Matte et al. investigate cookie banners implementing the Internet Advertising Bureau’s Transparency and Consent Framework. Whereas AdTech vendors once operated in the shadows, the framework uses relatively open APIs to ensure advertisers can easily verify which consent signal was collected and stored by the website. The authors exploit these APIs to both: (a) send a consent signal via the dialogue; (b) check which consent signal was stored.
The study samples 30k websites across EU domains and generic domains (.eu, .org, and .com) and identifies 1,426 websites implementing the consent standard. They discover that 141 (10%) websites register positive consent before the user has even made a choice and 27 (2%) store a positive consent signal even when the user explicitly opts out. Corroborating the previous paper, they also identify many websites implementing so-called “dark patterns” like cookie banners with pre-selected options or no way to opt out.
These results are particularly concerning given the paper exclusively studies consent management providers who supposedly specialise in compliance. Further, it appears there was little thought for security when designing the system linking CMPs and vendors. On page 14, the authors observe a lack of authentication means that “consent strings can be forged by anyone”. Finally, the authors observe websites using the consent signals collected by other websites, which helps to motivate the next paper.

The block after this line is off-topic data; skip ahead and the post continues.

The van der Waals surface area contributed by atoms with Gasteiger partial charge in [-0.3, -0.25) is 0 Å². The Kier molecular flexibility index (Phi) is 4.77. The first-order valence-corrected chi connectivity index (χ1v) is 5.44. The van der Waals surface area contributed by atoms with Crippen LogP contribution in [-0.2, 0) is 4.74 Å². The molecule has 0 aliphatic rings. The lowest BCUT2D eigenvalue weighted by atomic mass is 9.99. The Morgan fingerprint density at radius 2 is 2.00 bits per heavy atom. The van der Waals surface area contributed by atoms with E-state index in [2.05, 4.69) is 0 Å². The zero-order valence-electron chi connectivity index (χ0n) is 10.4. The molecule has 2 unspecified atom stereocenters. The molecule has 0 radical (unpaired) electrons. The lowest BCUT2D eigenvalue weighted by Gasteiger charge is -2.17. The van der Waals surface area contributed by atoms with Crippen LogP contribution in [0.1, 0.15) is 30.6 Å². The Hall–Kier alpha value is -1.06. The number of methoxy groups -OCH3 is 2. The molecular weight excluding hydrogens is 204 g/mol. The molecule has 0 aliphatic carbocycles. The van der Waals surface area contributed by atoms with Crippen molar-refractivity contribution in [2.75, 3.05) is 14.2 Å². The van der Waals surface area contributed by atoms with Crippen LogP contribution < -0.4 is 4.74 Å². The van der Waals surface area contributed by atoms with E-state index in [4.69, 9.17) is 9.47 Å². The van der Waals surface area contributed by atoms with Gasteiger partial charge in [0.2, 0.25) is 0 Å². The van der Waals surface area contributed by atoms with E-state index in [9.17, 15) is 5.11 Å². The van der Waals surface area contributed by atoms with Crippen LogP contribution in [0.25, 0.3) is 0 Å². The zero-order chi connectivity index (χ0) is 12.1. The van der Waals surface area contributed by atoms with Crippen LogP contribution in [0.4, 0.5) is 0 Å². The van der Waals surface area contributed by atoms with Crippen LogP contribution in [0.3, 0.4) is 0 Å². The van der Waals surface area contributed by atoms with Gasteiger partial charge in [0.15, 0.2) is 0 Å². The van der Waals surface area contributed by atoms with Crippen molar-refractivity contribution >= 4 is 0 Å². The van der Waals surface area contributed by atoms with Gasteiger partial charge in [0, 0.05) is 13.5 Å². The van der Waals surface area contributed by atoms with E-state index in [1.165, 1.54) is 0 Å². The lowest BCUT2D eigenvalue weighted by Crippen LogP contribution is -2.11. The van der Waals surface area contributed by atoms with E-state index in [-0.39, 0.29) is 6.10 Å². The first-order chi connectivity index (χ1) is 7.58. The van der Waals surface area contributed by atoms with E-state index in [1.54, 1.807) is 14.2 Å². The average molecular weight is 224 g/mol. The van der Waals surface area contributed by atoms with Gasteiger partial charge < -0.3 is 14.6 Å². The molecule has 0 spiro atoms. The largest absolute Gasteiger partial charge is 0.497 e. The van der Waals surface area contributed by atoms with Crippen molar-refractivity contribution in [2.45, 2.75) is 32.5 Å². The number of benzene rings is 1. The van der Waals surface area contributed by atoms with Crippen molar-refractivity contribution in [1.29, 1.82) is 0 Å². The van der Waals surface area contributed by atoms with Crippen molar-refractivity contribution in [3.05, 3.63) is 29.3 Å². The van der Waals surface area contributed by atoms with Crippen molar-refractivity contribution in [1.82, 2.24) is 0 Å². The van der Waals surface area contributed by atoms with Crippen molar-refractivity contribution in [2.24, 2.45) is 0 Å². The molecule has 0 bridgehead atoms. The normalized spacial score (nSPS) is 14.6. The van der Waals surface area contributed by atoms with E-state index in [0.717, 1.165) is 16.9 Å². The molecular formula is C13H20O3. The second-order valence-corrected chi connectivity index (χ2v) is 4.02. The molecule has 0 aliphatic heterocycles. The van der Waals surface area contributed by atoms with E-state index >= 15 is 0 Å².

The Commodification of Consent by Daniel W. Woods and Rainer Böhme
The final paper, of which I am an author, explores the commodification of consent in which “a legal concept designed to empower users has been transformed into an asset that can be traded across firms”. We used coalitional game theory to consider the implications. Our results show consent coalitions create the most value for firms running large consent deficits, which describe the proportion of users who the site cannot obtain consent from, and we predict such firms will pay a fee to join. In reality, we see that the IAB charges vendors (who have no way to directly obtain consent) 1200 euros to join the Global Vendor List.
The second prediction is that obtaining consent will be a winner-takes-all market (e.g., one firm who can easily collect consent will collect all the coalition fees). Though this has not been observed in practice, we would not expect it to be widely publicised if it was happening. Further, we suggest that publishers should consider whether collecting consent for the “Global vendor list”, which empirical measurements show the majority of publishers do, is worth the reputation and legal risk that comes with weak supervision of partners (something Facebook discovered the hard way in the Cambridge Analytica scandal).
The industry has recently developed the Transparency and Consent Framework 2.0 that removes power from vendors. This is one of the paradoxes of the advertising industry; publishers are both suspicious of and reliant on AdTech firms. The development of this standard and the coalition of firms using it will be fascinating to watch going forward.
So did the GDPR change how and to what extent privacy was protected? There is empirical evidence that GDPR shifted internet firms towards obtaining consent, which is unsurprising given the potential fines. However, the devil is in the details regarding how consent was obtained. Nouwens et al. argue that consent dialogues are being designed to shift users towards providing consent. Matte et al. go further and provide evidence that some websites simply ignore the consent preferences expressed in a dialogue. Finally, our paper suggests firms will instead purchase consent via coalitions. In all cases, it is unclear whether users gained meaningful control over their personal data and it may well be 10 years before we know the answer.